CyberWar: Israel’s Cyber-defense Has Silicon Valley Spinoffs

Internet security is becoming a major geopolitical issue. This year, Israel’s government established a national authority to help oversee protection of computer systems with sensitive civilian and military information. According to SiliconValley.com, Israel could be the first nation in the world to define mandatory cyberdefense steps for financial institutions.

“If I ranked the existential threats, cyber would come right behind nuclear weapons,” Carmi Gillon, former head of the Shin Bet domestic security service and chairman of Cytegic, told SiliconValley.com.

Israel reportedly began building its defenses over a decade ago in 2002 with the creation of the National Information Security Authority. This year, the additional measure of protecting civilian banks will break new ground in terms of cyber protection.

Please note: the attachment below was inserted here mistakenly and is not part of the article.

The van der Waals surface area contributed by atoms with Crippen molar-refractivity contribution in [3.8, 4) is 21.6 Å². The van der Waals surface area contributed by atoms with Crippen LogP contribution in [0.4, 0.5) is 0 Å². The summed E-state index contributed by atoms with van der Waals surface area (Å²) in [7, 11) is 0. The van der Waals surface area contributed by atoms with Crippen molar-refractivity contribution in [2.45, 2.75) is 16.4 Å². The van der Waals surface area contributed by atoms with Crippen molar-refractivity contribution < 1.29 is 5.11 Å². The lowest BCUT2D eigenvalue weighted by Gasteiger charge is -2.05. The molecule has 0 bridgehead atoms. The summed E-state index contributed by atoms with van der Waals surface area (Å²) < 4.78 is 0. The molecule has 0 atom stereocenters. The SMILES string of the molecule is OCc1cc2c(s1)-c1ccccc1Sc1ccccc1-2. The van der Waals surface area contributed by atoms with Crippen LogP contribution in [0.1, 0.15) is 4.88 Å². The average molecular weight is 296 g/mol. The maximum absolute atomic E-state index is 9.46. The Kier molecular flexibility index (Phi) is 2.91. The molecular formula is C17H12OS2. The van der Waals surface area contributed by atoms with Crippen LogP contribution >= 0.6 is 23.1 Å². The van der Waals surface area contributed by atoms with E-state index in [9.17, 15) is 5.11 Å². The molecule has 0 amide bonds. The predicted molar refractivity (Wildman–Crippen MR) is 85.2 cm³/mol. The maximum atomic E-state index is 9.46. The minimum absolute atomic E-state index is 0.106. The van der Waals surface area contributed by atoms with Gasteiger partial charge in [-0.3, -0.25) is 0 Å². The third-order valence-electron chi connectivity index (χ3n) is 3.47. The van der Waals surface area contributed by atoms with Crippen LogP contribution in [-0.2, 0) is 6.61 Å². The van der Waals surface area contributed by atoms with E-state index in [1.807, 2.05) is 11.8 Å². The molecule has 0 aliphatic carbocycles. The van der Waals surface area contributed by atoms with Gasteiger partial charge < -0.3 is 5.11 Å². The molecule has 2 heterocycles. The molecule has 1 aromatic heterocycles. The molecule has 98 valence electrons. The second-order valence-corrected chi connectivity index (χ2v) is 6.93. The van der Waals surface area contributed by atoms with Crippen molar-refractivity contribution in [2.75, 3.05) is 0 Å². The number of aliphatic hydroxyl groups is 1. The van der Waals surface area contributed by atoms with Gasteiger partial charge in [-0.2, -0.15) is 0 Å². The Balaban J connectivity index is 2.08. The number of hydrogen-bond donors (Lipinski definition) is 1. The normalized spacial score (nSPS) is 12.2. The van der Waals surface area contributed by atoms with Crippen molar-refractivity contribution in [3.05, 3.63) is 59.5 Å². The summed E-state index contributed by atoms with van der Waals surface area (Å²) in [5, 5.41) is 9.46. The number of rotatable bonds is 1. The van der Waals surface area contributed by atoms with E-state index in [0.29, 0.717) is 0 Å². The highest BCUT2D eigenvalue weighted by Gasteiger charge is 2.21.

There were reportedly 2 million attempted hacks on Israel per day during last year’s war against Hamas in Gaza (Operation Protective Edge) last year.

Israel’s cybersecurity skills and technology have led to fruitful private sector investments. SiliconValley notes that in May, Israel’s biggest publicly-traded defense company, Elbit Systems, bought a cybersecurity division from Nice Systems for $158 million. Just two months before, Chinese e-commerce company Alibaba Group reportedly invested in Jerusalem Venture Partners in order to protect and secure its own operations.

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